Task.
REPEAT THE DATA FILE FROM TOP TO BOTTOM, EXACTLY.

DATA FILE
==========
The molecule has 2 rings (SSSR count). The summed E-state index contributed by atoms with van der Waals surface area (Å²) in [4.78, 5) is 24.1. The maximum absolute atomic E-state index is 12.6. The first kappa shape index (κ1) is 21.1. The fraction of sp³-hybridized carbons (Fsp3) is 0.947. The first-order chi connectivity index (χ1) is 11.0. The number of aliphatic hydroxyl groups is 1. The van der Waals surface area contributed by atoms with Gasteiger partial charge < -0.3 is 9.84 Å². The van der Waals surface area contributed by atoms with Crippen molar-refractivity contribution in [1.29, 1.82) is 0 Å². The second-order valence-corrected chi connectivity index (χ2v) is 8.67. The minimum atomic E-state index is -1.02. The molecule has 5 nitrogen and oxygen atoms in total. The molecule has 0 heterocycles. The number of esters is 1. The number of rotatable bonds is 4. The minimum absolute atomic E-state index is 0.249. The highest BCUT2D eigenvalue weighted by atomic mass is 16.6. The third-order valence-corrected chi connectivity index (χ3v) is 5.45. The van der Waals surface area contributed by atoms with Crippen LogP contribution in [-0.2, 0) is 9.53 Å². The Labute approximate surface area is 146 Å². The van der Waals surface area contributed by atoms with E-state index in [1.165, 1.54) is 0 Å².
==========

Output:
The molecule has 2 rings (SSSR count). The summed E-state index contributed by atoms with van der Waals surface area (Å²) in [4.78, 5) is 24.1. The maximum absolute atomic E-state index is 12.6. The first kappa shape index (κ1) is 21.1. The fraction of sp³-hybridized carbons (Fsp3) is 0.947. The first-order chi connectivity index (χ1) is 11.0. The number of aliphatic hydroxyl groups is 1. The van der Waals surface area contributed by atoms with Gasteiger partial charge < -0.3 is 9.84 Å². The van der Waals surface area contributed by atoms with Crippen molar-refractivity contribution in [1.29, 1.82) is 0 Å². The second-order valence-corrected chi connectivity index (χ2v) is 8.67. The minimum atomic E-state index is -1.02. The molecule has 5 nitrogen and oxygen atoms in total. The molecule has 0 heterocycles. The number of esters is 1. The number of rotatable bonds is 4. The minimum absolute atomic E-state index is 0.249. The highest BCUT2D eigenvalue weighted by atomic mass is 16.6. The third-order valence-corrected chi connectivity index (χ3v) is 5.45. The van der Waals surface area contributed by atoms with Crippen LogP contribution in [-0.2, 0) is 9.53 Å². The Labute approximate surface area is 146 Å². The van der Waals surface area contributed by atoms with E-state index in [1.165, 1.54) is 0 Å².